antidumping


Also found in: Financial.
Related to antidumping: antidumping laws

antidumping

(ˌæntɪˈdʌmpɪŋ)
n
(Commerce) commerce
a. a method of trade protection intended to stop other countries dumping goods cheaply on a domestic market
b. (as modifier): an antidumping agreement.

an•ti•dump•ing

(ˌæn tiˈdʌm pɪŋ, ˌæn taɪ-)

adj.
intended to discourage the dumping of imported goods, esp. by imposing extra customs duties: antidumping restrictions.
[1910–15]
References in periodicals archive ?
Department of Commerce today announced its preliminary antidumping margins calculated in connection with the seventh annual administrative review of the antidumping duty order on steam activated carbon from the People's Republic of China, noted Kelley Drye & Warren, LLP, counsel to domestic activated carbon manufacturers.
6 percent antidumping duty for five years on billions of dollars of U.
WASHINGTON--Hardwood plywood imported from China came a step closer to facing antidumping duties following a unanimous vote by the U.
10, 2012 (CENS)--Taiwanese solar cell makers are likely to see influx of orders shifted from Europe in the short term, for EU Commission has launched antidumping investigations on Chinese photovoltaic product suppliers in the EU bloc, and considers imposing punitive duties of over 30% on imports from China.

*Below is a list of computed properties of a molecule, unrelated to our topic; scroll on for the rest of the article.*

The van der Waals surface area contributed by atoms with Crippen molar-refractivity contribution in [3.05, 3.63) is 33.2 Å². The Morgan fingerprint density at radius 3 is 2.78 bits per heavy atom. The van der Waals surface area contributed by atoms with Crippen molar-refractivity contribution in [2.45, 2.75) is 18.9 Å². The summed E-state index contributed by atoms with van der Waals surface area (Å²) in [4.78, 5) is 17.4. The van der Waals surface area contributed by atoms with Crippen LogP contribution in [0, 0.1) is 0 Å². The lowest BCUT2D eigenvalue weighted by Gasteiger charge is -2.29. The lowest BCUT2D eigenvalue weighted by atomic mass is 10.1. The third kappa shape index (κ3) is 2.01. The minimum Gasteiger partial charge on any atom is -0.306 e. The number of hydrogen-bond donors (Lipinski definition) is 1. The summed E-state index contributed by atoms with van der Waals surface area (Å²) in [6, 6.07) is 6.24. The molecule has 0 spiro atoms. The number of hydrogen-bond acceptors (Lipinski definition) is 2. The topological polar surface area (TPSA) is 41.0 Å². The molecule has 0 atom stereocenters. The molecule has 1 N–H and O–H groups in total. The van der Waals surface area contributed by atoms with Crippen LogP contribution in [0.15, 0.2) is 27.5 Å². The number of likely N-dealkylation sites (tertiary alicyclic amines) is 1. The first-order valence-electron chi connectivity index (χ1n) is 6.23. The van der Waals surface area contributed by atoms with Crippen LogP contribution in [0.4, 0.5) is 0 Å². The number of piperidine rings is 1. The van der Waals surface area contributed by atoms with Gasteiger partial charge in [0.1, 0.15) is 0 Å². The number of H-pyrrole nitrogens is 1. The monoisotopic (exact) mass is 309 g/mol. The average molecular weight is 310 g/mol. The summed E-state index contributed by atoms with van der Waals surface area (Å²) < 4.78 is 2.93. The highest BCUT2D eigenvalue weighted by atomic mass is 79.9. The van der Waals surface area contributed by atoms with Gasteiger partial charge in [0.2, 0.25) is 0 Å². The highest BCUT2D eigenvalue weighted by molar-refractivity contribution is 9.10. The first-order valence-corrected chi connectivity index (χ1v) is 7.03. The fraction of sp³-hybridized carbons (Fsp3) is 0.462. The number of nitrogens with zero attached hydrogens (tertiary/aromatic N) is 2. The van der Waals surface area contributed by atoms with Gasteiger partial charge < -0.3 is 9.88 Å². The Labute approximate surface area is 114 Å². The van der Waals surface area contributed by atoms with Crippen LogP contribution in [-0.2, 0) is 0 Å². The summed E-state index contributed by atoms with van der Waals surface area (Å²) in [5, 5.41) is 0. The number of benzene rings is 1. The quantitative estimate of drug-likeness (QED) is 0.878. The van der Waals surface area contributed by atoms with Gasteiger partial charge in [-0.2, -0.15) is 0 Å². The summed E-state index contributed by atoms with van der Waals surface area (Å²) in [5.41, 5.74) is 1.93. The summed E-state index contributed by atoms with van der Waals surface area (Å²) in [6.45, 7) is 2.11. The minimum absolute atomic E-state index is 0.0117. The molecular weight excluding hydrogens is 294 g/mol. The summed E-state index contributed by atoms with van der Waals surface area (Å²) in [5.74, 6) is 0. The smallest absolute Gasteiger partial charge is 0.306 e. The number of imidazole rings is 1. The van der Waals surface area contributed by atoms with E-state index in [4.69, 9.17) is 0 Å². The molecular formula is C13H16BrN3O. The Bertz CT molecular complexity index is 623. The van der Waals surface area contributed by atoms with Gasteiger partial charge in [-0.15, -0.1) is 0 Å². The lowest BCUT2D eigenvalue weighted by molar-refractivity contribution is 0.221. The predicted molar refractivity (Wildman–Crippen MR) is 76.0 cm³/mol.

History suggests that if those proposals are implemented, a surge in antidumping action--at great cost to the broader U.
This Article explores the advantages that WTO membership brings to Vietnam in connection with antidumping disputes.
This work examines the role of antidumping laws in broader programs of trade liberalization in developing countries.
The first hurdle has been cleared in the effort to extend the antidumping duty orders for preserved mushrooms from Chile, India, Indonesia, and the People's Republic of China.
As tariffs on goods fall and quotas are removed, numerous developing countries, led by China and India, are using antidumping and other "trade remedy" laws to protect their domestic markets from imports.
Although business news in the developed world tends to emphasize trade policy enforcement by the two large economic powers, the European Union (EU) and the United States, the use of antidumping has become very widespread--39 other World Trade Organization (WTO) member countries (and possibly other nonmembers) initiated antidumping cases over the 1995-2003 period.
Fourteen economies seeking to tighten the World Trade Organization's rules on antidumping reaffirmed Wednesday their determination to try to curb abusive practices by countries such as the United States, a Japanese official said.